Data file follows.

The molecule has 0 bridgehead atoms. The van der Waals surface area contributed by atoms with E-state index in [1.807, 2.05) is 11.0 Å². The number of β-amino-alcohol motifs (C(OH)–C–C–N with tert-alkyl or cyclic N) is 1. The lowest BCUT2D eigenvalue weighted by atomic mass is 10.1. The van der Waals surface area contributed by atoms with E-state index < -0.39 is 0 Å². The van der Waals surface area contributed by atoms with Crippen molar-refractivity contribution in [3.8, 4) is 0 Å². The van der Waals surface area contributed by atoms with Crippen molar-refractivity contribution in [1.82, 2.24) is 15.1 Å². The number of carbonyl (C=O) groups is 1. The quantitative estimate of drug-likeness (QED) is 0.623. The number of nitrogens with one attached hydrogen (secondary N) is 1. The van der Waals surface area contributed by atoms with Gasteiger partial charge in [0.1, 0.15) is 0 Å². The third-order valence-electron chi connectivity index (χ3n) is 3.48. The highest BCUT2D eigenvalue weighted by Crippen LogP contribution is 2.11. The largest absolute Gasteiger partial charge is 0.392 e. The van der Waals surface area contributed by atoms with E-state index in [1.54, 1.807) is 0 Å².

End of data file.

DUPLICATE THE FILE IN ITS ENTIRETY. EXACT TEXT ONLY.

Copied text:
The molecule has 0 bridgehead atoms. The van der Waals surface area contributed by atoms with E-state index in [1.807, 2.05) is 11.0 Å². The number of β-amino-alcohol motifs (C(OH)–C–C–N with tert-alkyl or cyclic N) is 1. The lowest BCUT2D eigenvalue weighted by atomic mass is 10.1. The van der Waals surface area contributed by atoms with E-state index < -0.39 is 0 Å². The van der Waals surface area contributed by atoms with Crippen molar-refractivity contribution in [3.8, 4) is 0 Å². The van der Waals surface area contributed by atoms with Crippen molar-refractivity contribution in [1.82, 2.24) is 15.1 Å². The number of carbonyl (C=O) groups is 1. The quantitative estimate of drug-likeness (QED) is 0.623. The number of nitrogens with one attached hydrogen (secondary N) is 1. The van der Waals surface area contributed by atoms with Gasteiger partial charge in [0.1, 0.15) is 0 Å². The third-order valence-electron chi connectivity index (χ3n) is 3.48. The highest BCUT2D eigenvalue weighted by Crippen LogP contribution is 2.11. The largest absolute Gasteiger partial charge is 0.392 e. The van der Waals surface area contributed by atoms with E-state index in [1.54, 1.807) is 0 Å².